Abstract The automatic analysis of the content of a video sequence has captured the attention of the computer vision community for a very long time. Indeed, video understanding, which needs to incorporate both semantic and dynamic cues, may be trivial for humans, but it turned out to be a very complex task for a machine. Over the years the signal processing, computer vision, and machine learning communities contributed with algorithms that are today effective building blocks of more and more complex systems. In the meanwhile, theoretical analysis has gained a better understanding of this multifaceted type of data. Indeed, video sequences are not only high dimensional data, but they are also very peculiar, as they include spatial as well as temporal information which should be treated differently, but are both important to the overall process. The work of this thesis builds a new bridge between signal processing theory, and computer vision applications. It considers a novel approach to multi resolution signal processing, the so-called Shearlet Transform, as a reference framework for representing meaningful space-time local information in a video signal. The Shearlet Transform has been shown effective in analyzing multi-dimensional signals, ranging from images to x-ray tomographic data. As a tool for signal denoising, has also been applied to video data. However, to the best of our knowledge, the Shearlet Transform has never been employed to design video analysis algorithms. In this thesis, our broad objective is to explore the capabilities of the Shearlet Transform to extract information from 2D+T-dimensional data. We exploit the properties of the Shearlet decomposition to redesign a variety of classical video processing techniques (including space-time interest point detection and normal flow estimation) and to develop novel methods to better understand the local behavior of video sequences. We provide experimental evidence on the potential of our approach on synthetic as well as real data drawn from publicly available benchmark datasets. The results we obtain show the potential of our approach and encourages further investigations in the near future.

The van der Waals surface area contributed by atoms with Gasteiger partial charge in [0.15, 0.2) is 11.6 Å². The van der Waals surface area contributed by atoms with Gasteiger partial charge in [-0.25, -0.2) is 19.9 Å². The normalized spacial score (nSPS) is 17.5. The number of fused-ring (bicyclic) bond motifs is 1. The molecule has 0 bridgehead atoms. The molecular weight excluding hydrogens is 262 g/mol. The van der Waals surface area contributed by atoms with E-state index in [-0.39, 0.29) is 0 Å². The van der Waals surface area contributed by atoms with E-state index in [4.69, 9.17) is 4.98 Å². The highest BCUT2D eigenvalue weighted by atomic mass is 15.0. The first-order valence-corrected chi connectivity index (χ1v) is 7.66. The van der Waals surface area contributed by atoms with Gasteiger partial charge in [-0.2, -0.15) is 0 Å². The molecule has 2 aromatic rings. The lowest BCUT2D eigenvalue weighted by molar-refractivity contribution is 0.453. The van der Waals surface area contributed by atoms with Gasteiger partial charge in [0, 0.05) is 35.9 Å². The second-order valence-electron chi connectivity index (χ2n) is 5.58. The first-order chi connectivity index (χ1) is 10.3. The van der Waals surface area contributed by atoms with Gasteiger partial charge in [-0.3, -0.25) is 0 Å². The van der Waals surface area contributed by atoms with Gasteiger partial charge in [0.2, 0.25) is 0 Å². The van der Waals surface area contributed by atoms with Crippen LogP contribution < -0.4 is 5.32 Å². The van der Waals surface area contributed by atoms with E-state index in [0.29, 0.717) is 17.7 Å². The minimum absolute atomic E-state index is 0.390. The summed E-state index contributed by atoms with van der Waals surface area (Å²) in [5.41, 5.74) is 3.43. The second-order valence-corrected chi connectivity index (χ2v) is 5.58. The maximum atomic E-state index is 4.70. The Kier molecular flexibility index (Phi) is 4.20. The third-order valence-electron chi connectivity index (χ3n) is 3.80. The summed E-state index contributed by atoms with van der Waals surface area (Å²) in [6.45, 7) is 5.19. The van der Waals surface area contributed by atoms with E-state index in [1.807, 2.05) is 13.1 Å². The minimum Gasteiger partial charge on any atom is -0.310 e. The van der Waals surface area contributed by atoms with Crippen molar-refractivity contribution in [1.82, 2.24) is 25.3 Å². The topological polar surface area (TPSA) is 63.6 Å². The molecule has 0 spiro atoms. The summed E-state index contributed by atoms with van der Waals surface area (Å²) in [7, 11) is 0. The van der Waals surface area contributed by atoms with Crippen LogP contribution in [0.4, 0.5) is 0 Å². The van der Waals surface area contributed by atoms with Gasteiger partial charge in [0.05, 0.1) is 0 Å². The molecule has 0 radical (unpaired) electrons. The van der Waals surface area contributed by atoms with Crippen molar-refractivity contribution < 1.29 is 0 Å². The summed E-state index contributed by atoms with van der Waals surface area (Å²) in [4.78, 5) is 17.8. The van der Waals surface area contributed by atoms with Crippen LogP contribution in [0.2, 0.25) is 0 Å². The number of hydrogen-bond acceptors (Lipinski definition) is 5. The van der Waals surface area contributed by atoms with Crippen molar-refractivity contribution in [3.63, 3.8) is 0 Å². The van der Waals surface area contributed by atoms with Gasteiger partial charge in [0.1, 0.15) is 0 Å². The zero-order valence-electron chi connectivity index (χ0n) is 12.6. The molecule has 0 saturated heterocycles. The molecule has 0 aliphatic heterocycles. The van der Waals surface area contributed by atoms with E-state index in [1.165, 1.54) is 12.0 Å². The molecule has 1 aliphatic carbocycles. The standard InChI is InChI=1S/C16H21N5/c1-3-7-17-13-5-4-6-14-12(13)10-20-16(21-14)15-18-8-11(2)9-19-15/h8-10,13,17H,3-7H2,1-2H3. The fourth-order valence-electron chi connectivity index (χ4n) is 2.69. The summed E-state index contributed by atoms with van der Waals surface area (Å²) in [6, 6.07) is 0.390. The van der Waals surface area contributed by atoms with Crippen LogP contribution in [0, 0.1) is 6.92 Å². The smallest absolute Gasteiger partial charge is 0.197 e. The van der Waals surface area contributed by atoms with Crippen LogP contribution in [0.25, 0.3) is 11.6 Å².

|Titolo della tesi:||Spatio-Temporal Video Analysis and the 3D Shearlet Transform|
|Data di discussione:||22-mag-2018|
|Appare nelle tipologie:||Tesi di dottorato|